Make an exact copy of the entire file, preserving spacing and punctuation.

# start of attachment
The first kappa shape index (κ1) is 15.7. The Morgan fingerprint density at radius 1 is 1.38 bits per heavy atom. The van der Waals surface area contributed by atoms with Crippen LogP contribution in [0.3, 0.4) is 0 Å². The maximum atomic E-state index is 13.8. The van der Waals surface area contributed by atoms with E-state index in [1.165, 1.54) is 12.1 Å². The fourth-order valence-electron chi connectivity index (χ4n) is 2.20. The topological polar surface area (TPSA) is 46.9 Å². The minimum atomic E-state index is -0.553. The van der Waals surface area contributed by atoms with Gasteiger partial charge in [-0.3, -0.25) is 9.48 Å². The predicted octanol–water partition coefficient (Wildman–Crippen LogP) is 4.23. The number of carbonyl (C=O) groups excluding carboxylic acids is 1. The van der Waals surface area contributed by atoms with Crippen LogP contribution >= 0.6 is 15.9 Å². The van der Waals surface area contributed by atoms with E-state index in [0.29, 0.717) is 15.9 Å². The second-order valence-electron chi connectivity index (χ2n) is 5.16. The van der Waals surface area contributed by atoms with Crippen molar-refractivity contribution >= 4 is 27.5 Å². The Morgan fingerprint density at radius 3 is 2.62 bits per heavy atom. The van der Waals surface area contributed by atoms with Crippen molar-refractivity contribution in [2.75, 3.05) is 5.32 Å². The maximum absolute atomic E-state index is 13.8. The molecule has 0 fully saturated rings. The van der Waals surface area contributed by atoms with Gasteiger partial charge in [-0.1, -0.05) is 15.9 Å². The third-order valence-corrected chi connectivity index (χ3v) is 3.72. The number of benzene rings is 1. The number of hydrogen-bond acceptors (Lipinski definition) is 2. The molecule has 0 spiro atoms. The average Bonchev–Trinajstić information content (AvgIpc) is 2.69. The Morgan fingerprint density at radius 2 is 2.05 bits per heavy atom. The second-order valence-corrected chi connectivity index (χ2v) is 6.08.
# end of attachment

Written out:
The first kappa shape index (κ1) is 15.7. The Morgan fingerprint density at radius 1 is 1.38 bits per heavy atom. The van der Waals surface area contributed by atoms with Crippen LogP contribution in [0.3, 0.4) is 0 Å². The maximum atomic E-state index is 13.8. The van der Waals surface area contributed by atoms with E-state index in [1.165, 1.54) is 12.1 Å². The fourth-order valence-electron chi connectivity index (χ4n) is 2.20. The topological polar surface area (TPSA) is 46.9 Å². The minimum atomic E-state index is -0.553. The van der Waals surface area contributed by atoms with Gasteiger partial charge in [-0.3, -0.25) is 9.48 Å². The predicted octanol–water partition coefficient (Wildman–Crippen LogP) is 4.23. The number of carbonyl (C=O) groups excluding carboxylic acids is 1. The van der Waals surface area contributed by atoms with Crippen LogP contribution >= 0.6 is 15.9 Å². The van der Waals surface area contributed by atoms with E-state index in [0.29, 0.717) is 15.9 Å². The second-order valence-electron chi connectivity index (χ2n) is 5.16. The van der Waals surface area contributed by atoms with Crippen molar-refractivity contribution >= 4 is 27.5 Å². The Morgan fingerprint density at radius 3 is 2.62 bits per heavy atom. The van der Waals surface area contributed by atoms with Crippen molar-refractivity contribution in [2.75, 3.05) is 5.32 Å². The maximum absolute atomic E-state index is 13.8. The molecule has 0 fully saturated rings. The van der Waals surface area contributed by atoms with Gasteiger partial charge in [-0.1, -0.05) is 15.9 Å². The third-order valence-corrected chi connectivity index (χ3v) is 3.72. The number of benzene rings is 1. The number of hydrogen-bond acceptors (Lipinski definition) is 2. The molecule has 0 spiro atoms. The average Bonchev–Trinajstić information content (AvgIpc) is 2.69. The Morgan fingerprint density at radius 2 is 2.05 bits per heavy atom. The second-order valence-corrected chi connectivity index (χ2v) is 6.08.